2.2 Relations between forces and velocities

Forces and velocities associated with the object, the hand and the contact points satisfy the following relations, illustrated in Fig. 1 (Murray et al. 1994):
Fig. 1

Relations between grasp force and velocity domains

Forces \(\varvec{f}\) and velocities \(\varvec{\nu }\) at the fingertips are related to torques \(\varvec{T}\) and velocities \(\varvec{\dot{\theta }}\) at the finger joints through the hand Jacobian, \(J_h=\text {diag}\left[ J_1,\ldots , J_i\right] \in \mathbb {R}^{nr\times nm}\) where \(J_i\in \mathbb {R}^{r\times m}\), \(i=1,\ldots ,n\), is the Jacobian for finger \(i\) that relates the variables at the finger joints with the variables at the fingertips:
$$\begin{aligned}&\varvec{\nu }=J_h\varvec{\dot{\theta }}\end{aligned}$$
$$\begin{aligned}&\varvec{T}=J_h^T\varvec{f} \end{aligned}$$
The relation between forces \(\varvec{f}\) at the fingertips and the total wrench \(\varvec{\omega }\) applied on the object, and the relation between velocities \(\varvec{\nu }\) at the contact points and the twist \(\varvec{\dot{x}}\) is given by the grasp matrix \(G\in \mathbb {R}^{d\times nr}\):
$$\begin{aligned} \varvec{\nu }=G^T\varvec{\dot{x}}\end{aligned}$$
$$\begin{aligned} \varvec{\omega }=G\varvec{f} \end{aligned}$$
Note that from (1) to (3), the fundamental grasping constraint that relates velocities of the finger joints to velocities of the object can be obtained (Murray et al. 1994):
$$\begin{aligned} J_h\varvec{\dot{\theta }}=G^T\varvec{\dot{x}} \end{aligned}$$
Using (3), it is also possible to obtain the object’s velocity starting with the velocities at the contact points:
$$\begin{aligned} \varvec{\dot{x}}=(G^T)^+\varvec{\nu } +N(G^T)\varvec{\nu }_0 \end{aligned}$$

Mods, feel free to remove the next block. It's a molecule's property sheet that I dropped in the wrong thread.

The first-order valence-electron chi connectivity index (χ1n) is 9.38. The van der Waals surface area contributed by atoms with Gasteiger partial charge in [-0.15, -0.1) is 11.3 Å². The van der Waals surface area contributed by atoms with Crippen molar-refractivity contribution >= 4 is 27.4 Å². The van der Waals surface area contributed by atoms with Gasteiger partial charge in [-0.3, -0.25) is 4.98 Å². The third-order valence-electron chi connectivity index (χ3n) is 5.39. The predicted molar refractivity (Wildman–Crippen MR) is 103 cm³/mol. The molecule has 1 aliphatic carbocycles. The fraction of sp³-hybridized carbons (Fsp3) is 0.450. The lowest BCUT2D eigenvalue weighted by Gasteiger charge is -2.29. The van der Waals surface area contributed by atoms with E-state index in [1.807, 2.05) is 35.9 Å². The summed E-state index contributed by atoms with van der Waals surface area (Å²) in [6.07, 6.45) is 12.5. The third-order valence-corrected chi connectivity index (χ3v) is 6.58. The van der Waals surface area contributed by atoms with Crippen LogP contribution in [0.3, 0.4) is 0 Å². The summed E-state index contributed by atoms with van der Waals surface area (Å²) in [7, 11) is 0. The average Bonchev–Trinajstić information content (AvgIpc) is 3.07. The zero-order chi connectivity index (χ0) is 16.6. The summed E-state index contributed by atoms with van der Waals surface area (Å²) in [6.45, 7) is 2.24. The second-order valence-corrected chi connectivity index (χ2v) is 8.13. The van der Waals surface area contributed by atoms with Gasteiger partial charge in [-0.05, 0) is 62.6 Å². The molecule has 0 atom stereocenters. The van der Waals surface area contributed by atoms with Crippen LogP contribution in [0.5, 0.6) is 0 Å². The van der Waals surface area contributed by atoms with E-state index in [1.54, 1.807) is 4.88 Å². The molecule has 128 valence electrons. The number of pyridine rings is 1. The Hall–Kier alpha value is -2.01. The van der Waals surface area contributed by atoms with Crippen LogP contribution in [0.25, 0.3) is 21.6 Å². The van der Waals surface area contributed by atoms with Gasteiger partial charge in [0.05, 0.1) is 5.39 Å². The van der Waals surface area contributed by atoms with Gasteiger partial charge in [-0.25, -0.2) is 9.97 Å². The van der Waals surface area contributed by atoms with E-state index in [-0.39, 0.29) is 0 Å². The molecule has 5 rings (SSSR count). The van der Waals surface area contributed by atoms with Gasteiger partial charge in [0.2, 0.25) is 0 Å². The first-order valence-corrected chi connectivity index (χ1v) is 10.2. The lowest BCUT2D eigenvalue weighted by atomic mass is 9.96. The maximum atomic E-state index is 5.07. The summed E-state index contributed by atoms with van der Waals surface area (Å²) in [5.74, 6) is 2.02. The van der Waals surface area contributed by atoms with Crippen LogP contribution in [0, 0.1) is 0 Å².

where \((G^T)^+\) denotes the pseudoinverse of \(G^T\), \(N(G^T)\) is a matrix whose columns form a basis for the null space of \(G^T,\, \mathcal{N}(G^T)\), and \(\varvec{\nu }_0\) is an arbitrary vector that parametrizes the solution set. The pseudoinverse is required as \(G^T\in \mathbb {R}^{nr\times d}\) is generally not a square matrix1. To produce any twist or wrench on the object, it is required that \(\mathcal{N}(G^T)=\varvec{0}\), or equivalently, that \(rank(G)=d\) (Prattichizzo and Trinkle 2008). This condition further simplifies (6) to \(\varvec{\dot{x}}=(G^T)^+\varvec{\nu }\).
The direct transformation in the velocity domain from the higher dimensional hand joint space to the lower dimensional object space can then be obtained via the hand-object Jacobian \(H\) as
$$\begin{aligned} \varvec{\dot{x}}=H\varvec{\dot{\theta }} \end{aligned}$$
where \(H=(G^T)^+J_h\in \mathbb {R}^{d\times nm}\).

Note that the above analysis relies on a quasi-static approach, as dynamics is not typically considered to play a major role in grasping tasks, although interesting dynamic grasping and manipulation behaviors have been reported (Senoo et al. 2009). Also, it is assumed that every finger has full mobility in its task space, which is not true for defective systems, i.e. systems that have links with limited mobility, such as the palm in a hand that performs a power grasp. For these systems, specific solutions to the problem of distributing perturbation forces to the contact points can be obtained (Bicchi 1994).

3 Quality measures associated with the position of contact points

This first group of quality measures includes those that only take into account the object’s properties (shape, size, weight), friction constraints and form and force closure conditions to quantify grasp quality. These measures are classified into three subgroups: one considering only algebraic properties of the grasp matrix \(G\), another one considering geometric relations in the grasp (assuming in both subgroups that fingers can apply forces without a magnitude limit), and a third subgroup of measures that considers limits in the magnitudes of the finger forces.

3.1 Measures based on algebraic properties of the grasp matrix \(G\)

3.1.1 Minimum singular value of \(G\)

A full-rank grasp matrix \(G\in \mathbb {R}^{6\times r}\) has 6 singular values given by the positive square roots of the eigenvalues of \(GG^T\). When a grasp is in a singular configuration, at least one of the singular values of \(G\) goes to zero, and the grasp loses the capability of withstanding external wrenches in at least one direction. The smallest singular value of the grasp matrix \(G\), \(\sigma _{min}(G)\), is a quality measure that indicates how far the grasp configuration is from falling into a singular configuration (Li and Sastry 1988), i.e.